I’d like to talk for a few minutes about one way I have learned to incorporate writing into my daily commute to and from work. The truth is, a long commute can be a real drag, especially when it comes to finding extra time to write during the day. For me, commuting to and from work eats away about an hour and a half of my day, and that’s without any traffic to slow things down. Let’s put this time spent into a little perspective.
Let’s assume I am able to get in 5 days of work a week and I work 52 weeks in the year, leaving out time-off and holidays for simplicity’s sake. An hour and a half commute, 5 days a week, equals 7.5 hours of each week that I spend just sitting in my car. Multiply that by 52 weeks and that’s a whopping 390 hours a year or 16.25 full (24 hour) days a year spent just commuting. To make the amount of time spent going to and from work even more astonishing… 390 hours is also equivalent to 48.75 eight-hour work days. You heard me right. I spend up to 48 “work days” worth of time a year sitting in my car just going to and from my job.
That is a lot of time! Which is mostly filled with listening to music, the radio or sometimes just the roar of the engine as I drive. With so much time being devoured by my commute, no wonder its been so hard for me to get any writing time in. Then it hit me. Why not try to use this time more productively? Why not turn this obstacle into an opportunity by looking at the bright side of things? So that’s exactly what I did. I began by downloading the iTalk app onto an iPad I had received as a gift. It was all I had at the time, but it was enough to help me get in some solid writing time without actually having to write anything down.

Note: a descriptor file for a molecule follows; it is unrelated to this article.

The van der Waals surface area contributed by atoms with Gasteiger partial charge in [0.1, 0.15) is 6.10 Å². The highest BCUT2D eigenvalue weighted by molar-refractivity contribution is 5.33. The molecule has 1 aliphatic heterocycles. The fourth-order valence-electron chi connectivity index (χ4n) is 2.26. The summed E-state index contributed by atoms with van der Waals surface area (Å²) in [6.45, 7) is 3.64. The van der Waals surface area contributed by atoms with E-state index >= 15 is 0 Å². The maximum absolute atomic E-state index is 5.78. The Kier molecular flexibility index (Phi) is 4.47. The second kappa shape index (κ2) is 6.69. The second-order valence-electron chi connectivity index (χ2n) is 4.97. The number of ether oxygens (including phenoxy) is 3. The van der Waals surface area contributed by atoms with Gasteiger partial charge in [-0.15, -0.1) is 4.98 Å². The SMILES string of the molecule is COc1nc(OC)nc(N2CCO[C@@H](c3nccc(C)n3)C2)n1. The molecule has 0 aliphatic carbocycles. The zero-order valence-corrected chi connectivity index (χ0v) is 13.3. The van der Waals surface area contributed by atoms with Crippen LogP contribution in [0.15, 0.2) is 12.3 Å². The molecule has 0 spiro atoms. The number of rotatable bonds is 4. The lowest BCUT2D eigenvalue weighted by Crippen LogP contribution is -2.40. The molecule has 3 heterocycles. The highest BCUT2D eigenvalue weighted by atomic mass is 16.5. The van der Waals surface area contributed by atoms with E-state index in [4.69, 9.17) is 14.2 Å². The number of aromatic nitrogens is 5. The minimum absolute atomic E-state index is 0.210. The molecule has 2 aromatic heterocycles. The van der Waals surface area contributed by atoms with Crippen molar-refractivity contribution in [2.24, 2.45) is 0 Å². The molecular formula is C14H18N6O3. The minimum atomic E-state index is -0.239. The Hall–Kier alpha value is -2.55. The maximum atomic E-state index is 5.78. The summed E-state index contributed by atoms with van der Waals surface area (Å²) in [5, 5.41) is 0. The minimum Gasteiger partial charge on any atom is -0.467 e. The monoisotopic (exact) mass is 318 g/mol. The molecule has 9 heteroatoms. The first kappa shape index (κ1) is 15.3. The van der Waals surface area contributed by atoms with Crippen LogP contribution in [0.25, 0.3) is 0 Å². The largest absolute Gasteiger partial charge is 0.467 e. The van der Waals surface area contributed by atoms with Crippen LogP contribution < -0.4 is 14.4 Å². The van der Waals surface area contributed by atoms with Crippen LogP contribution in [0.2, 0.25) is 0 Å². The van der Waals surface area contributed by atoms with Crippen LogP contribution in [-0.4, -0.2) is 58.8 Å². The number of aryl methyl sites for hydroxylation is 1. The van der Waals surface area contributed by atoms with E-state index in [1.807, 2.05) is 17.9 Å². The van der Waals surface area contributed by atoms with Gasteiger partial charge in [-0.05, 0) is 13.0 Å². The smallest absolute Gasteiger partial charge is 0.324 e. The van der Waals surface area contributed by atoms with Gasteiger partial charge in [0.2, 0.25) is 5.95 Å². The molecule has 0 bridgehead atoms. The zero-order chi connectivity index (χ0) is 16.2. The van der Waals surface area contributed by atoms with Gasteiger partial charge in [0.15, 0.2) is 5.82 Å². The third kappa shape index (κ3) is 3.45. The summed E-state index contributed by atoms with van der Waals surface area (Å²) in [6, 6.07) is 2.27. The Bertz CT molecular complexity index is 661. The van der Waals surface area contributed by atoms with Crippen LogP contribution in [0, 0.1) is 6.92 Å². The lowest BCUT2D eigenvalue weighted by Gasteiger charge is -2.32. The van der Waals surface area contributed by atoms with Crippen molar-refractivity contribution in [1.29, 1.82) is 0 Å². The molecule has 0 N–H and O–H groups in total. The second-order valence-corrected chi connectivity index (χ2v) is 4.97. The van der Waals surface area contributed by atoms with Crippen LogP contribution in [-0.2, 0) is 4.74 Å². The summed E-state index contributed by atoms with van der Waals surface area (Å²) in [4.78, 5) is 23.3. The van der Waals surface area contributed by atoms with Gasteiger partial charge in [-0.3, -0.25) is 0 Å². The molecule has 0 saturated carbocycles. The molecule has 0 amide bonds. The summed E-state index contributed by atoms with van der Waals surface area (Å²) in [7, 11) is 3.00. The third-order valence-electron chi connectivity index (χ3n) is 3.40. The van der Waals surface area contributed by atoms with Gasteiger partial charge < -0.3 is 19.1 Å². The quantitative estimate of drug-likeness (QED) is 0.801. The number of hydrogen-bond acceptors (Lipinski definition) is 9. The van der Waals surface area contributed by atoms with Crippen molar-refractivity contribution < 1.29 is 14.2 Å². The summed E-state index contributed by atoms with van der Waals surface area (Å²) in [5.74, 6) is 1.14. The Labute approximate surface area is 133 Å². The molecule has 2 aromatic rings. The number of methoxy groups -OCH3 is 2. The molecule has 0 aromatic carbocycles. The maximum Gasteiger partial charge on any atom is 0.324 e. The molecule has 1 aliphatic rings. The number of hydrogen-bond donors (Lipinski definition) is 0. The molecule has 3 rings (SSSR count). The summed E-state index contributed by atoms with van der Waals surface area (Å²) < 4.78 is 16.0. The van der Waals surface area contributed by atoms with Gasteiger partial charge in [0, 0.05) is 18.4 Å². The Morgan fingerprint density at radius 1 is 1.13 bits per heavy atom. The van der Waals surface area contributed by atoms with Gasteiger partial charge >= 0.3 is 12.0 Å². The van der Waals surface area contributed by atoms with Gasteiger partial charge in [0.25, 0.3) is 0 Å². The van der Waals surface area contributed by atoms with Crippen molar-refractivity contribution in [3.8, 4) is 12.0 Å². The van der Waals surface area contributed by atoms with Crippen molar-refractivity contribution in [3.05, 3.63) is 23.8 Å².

This method allowed me to make a real dent in my book at a time when I found it especially difficult to continue writing. Each day during my commute, I was able to record anywhere from 10 to 20 minutes of talking, which I then transcribed at night and incorporated into my book. At first, it was sort of difficult recording things. I wasn’t used to talking to myself out loud like that, and it was totally weird and almost a little embarrassing to hear my voice played back as I transcribed my recordings because I wasn’t used to hearing what my voice sounded like from outside my head.
It took some time, but I eventually got the hang of recording snippets of my book during my commute. I also noticed that saying things out loud is a really great way of helping to keep the ideas flowing. I use this method to record everything and anything from ideas to dialogue to descriptive scenes. I don’t continuously record throughout my entire commute. That would make transcribing extremely time consuming and a bit nightmarish. What I do instead, is tap the record button, say whatever comes to mind and tap it again to pause the recording until I’m ready to speak again. The end result is a condensed and very rough recording that adds depth and content to my novel which melds well with developing the rough draft of my book. Polishing gets done later.
My iPad, which now has a cracked screen thanks to my wonderful children, has been retired from writing, but I upgraded my no-frills cell phone to an iPhone so I can continue recording with convenience and ease. The phone’s portable size makes the record button super easy to tap without looking at the screen as I drive. Which is really important because above all else, I don’t want my driving safety to be compromised while recording.
Is an iPad or a smart phone necessary to record things during a commute? Absolutely not! Any recording device will do and if you like apps, find one that works for you. I personally like the iTalk app because the record butting is very large making it easy to tap without having to look at the screen to compromise safety. If you like my idea and want to try incorporating it into you own commute be sure to follow the laws where you live and remember, safety first!